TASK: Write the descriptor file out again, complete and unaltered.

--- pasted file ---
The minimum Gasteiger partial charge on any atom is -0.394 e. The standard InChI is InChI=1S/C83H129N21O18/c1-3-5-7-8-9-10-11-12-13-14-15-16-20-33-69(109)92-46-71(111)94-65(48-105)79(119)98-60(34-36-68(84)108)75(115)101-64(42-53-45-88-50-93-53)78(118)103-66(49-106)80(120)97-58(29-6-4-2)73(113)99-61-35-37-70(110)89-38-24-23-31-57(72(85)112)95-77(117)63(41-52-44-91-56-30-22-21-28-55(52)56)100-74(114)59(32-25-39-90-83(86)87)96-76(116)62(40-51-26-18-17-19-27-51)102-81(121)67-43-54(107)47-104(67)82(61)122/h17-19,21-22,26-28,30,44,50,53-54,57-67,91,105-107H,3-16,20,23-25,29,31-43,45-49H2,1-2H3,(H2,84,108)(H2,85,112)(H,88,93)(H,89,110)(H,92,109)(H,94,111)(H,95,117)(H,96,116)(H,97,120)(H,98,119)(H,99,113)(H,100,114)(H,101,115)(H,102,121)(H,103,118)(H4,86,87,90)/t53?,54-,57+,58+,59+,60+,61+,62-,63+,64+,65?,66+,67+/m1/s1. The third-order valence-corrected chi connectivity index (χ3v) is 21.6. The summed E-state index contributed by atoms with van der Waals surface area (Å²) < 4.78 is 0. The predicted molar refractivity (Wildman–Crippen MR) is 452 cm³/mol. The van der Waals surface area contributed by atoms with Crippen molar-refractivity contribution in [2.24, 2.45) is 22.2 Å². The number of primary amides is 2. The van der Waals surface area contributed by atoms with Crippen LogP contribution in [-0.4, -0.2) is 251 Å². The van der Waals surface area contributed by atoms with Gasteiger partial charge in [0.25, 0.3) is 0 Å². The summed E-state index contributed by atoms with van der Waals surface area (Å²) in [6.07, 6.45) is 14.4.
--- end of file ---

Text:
The minimum Gasteiger partial charge on any atom is -0.394 e. The standard InChI is InChI=1S/C83H129N21O18/c1-3-5-7-8-9-10-11-12-13-14-15-16-20-33-69(109)92-46-71(111)94-65(48-105)79(119)98-60(34-36-68(84)108)75(115)101-64(42-53-45-88-50-93-53)78(118)103-66(49-106)80(120)97-58(29-6-4-2)73(113)99-61-35-37-70(110)89-38-24-23-31-57(72(85)112)95-77(117)63(41-52-44-91-56-30-22-21-28-55(52)56)100-74(114)59(32-25-39-90-83(86)87)96-76(116)62(40-51-26-18-17-19-27-51)102-81(121)67-43-54(107)47-104(67)82(61)122/h17-19,21-22,26-28,30,44,50,53-54,57-67,91,105-107H,3-16,20,23-25,29,31-43,45-49H2,1-2H3,(H2,84,108)(H2,85,112)(H,88,93)(H,89,110)(H,92,109)(H,94,111)(H,95,117)(H,96,116)(H,97,120)(H,98,119)(H,99,113)(H,100,114)(H,101,115)(H,102,121)(H,103,118)(H4,86,87,90)/t53?,54-,57+,58+,59+,60+,61+,62-,63+,64+,65?,66+,67+/m1/s1. The third-order valence-corrected chi connectivity index (χ3v) is 21.6. The summed E-state index contributed by atoms with van der Waals surface area (Å²) < 4.78 is 0. The predicted molar refractivity (Wildman–Crippen MR) is 452 cm³/mol. The van der Waals surface area contributed by atoms with Crippen molar-refractivity contribution in [2.24, 2.45) is 22.2 Å². The number of primary amides is 2. The van der Waals surface area contributed by atoms with Crippen LogP contribution in [-0.4, -0.2) is 251 Å². The van der Waals surface area contributed by atoms with Gasteiger partial charge in [0.25, 0.3) is 0 Å². The summed E-state index contributed by atoms with van der Waals surface area (Å²) in [6.07, 6.45) is 14.4.